Approval for the pipeline, which would transport oil from Canada's oil sands to the U.S. Gulf coast energy hub, has rested with the administration as it crosses an international border.
The decision has been pending amid jousting between proponents of the pipeline who say it would create thousands of construction jobs and environmentalists who say it would increase carbon emissions linked to climate change.
Passage of the companion bill was not assured in the Senate, which is expected to take up the measure next Tuesday. Supporters were still one vote shy of the 60 needed to overcome a filibuster, a blocking procedure, an aide to a Keystone supporter said on Friday, speaking on condition of anonymity.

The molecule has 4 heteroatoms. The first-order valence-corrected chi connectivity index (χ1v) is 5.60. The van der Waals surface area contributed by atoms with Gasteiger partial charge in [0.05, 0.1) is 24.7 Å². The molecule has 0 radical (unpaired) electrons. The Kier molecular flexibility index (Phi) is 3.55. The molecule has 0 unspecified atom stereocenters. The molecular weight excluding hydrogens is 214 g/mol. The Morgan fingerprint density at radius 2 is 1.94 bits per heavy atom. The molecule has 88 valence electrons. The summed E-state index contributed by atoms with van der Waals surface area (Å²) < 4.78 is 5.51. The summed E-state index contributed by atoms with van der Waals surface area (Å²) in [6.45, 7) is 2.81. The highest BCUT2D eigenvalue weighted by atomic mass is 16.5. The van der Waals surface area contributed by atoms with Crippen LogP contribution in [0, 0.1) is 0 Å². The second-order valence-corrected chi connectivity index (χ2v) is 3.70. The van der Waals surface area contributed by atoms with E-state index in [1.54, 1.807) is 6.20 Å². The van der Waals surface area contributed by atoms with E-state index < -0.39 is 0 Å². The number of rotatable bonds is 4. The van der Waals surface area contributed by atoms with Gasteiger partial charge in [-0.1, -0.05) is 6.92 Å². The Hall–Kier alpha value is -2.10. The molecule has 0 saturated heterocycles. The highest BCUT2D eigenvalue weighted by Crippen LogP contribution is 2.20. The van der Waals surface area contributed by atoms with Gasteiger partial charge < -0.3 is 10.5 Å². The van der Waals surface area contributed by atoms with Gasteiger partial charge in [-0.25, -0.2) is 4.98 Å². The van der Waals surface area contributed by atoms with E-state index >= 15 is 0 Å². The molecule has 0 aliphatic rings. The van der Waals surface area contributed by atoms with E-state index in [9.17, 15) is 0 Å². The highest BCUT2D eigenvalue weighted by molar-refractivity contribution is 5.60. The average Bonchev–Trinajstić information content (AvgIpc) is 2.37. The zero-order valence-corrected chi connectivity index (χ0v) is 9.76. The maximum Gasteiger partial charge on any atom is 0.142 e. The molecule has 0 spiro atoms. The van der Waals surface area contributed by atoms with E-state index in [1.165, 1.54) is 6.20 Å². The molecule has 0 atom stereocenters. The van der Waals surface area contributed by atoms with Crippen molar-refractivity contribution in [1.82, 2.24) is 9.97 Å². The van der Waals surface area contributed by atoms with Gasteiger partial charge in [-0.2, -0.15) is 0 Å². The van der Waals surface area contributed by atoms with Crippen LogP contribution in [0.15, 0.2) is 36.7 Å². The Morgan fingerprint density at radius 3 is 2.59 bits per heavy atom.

Presiden Obama has said he does not want to interfere with the State Department review of the issue and that it was hard to evaluate the pipeline proposal until the actual route was known.
The White House has not made clear whether Obama would use his veto to block the legislation currently before Congress, but he has threatened to use that power in the past.
The congressional bills have highlighted both the importance of the pipeline to Louisiana, whose economy is heavily oil-dependent, and the fact that Obama cannot count on full support from members of his Democratic Party on some issues.
Democratic Senator Mary Landrieu, the head of her chamber's energy committee, is co-sponsoring the Keystone bill in the Senate with Republican John Hoeven of North Dakota. She is battling to retain her Senate seat in a runoff election against Cassidy on Dec. 6, after last week's midterm elections.